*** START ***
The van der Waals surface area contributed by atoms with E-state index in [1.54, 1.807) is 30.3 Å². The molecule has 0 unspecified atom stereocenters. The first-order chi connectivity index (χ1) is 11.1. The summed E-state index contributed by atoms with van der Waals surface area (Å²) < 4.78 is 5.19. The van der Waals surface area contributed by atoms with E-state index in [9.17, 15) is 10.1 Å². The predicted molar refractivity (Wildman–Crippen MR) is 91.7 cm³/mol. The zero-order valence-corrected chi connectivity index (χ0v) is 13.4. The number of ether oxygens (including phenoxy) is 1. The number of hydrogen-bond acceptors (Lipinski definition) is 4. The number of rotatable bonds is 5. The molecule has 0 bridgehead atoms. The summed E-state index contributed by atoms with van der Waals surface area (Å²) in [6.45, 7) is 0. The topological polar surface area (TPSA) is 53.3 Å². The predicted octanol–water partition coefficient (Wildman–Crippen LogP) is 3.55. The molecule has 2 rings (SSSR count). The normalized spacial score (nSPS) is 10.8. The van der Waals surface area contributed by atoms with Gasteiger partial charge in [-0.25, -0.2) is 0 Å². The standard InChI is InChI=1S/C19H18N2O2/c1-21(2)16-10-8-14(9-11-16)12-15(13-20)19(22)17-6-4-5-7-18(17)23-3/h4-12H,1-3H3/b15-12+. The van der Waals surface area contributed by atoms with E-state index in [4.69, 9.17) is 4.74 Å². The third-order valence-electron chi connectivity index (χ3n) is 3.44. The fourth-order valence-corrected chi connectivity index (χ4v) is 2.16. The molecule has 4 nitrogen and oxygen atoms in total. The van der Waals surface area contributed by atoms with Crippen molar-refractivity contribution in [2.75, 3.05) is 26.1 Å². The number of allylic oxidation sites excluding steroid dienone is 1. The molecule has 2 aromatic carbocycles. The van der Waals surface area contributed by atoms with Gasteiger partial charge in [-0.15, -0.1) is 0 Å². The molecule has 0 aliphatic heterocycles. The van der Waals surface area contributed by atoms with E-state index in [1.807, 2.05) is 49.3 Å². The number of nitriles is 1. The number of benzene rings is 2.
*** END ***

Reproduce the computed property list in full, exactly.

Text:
The van der Waals surface area contributed by atoms with E-state index in [1.54, 1.807) is 30.3 Å². The molecule has 0 unspecified atom stereocenters. The first-order chi connectivity index (χ1) is 11.1. The summed E-state index contributed by atoms with van der Waals surface area (Å²) < 4.78 is 5.19. The van der Waals surface area contributed by atoms with E-state index in [9.17, 15) is 10.1 Å². The predicted molar refractivity (Wildman–Crippen MR) is 91.7 cm³/mol. The zero-order valence-corrected chi connectivity index (χ0v) is 13.4. The number of ether oxygens (including phenoxy) is 1. The number of hydrogen-bond acceptors (Lipinski definition) is 4. The number of rotatable bonds is 5. The molecule has 0 bridgehead atoms. The summed E-state index contributed by atoms with van der Waals surface area (Å²) in [6.45, 7) is 0. The topological polar surface area (TPSA) is 53.3 Å². The predicted octanol–water partition coefficient (Wildman–Crippen LogP) is 3.55. The molecule has 2 rings (SSSR count). The normalized spacial score (nSPS) is 10.8. The van der Waals surface area contributed by atoms with Gasteiger partial charge in [-0.25, -0.2) is 0 Å². The standard InChI is InChI=1S/C19H18N2O2/c1-21(2)16-10-8-14(9-11-16)12-15(13-20)19(22)17-6-4-5-7-18(17)23-3/h4-12H,1-3H3/b15-12+. The van der Waals surface area contributed by atoms with E-state index in [4.69, 9.17) is 4.74 Å². The third-order valence-electron chi connectivity index (χ3n) is 3.44. The fourth-order valence-corrected chi connectivity index (χ4v) is 2.16. The molecule has 4 nitrogen and oxygen atoms in total. The van der Waals surface area contributed by atoms with Crippen molar-refractivity contribution in [2.75, 3.05) is 26.1 Å². The number of allylic oxidation sites excluding steroid dienone is 1. The molecule has 2 aromatic carbocycles. The van der Waals surface area contributed by atoms with Gasteiger partial charge in [-0.15, -0.1) is 0 Å². The molecule has 0 aliphatic heterocycles. The van der Waals surface area contributed by atoms with E-state index in [1.807, 2.05) is 49.3 Å². The number of nitriles is 1. The number of benzene rings is 2.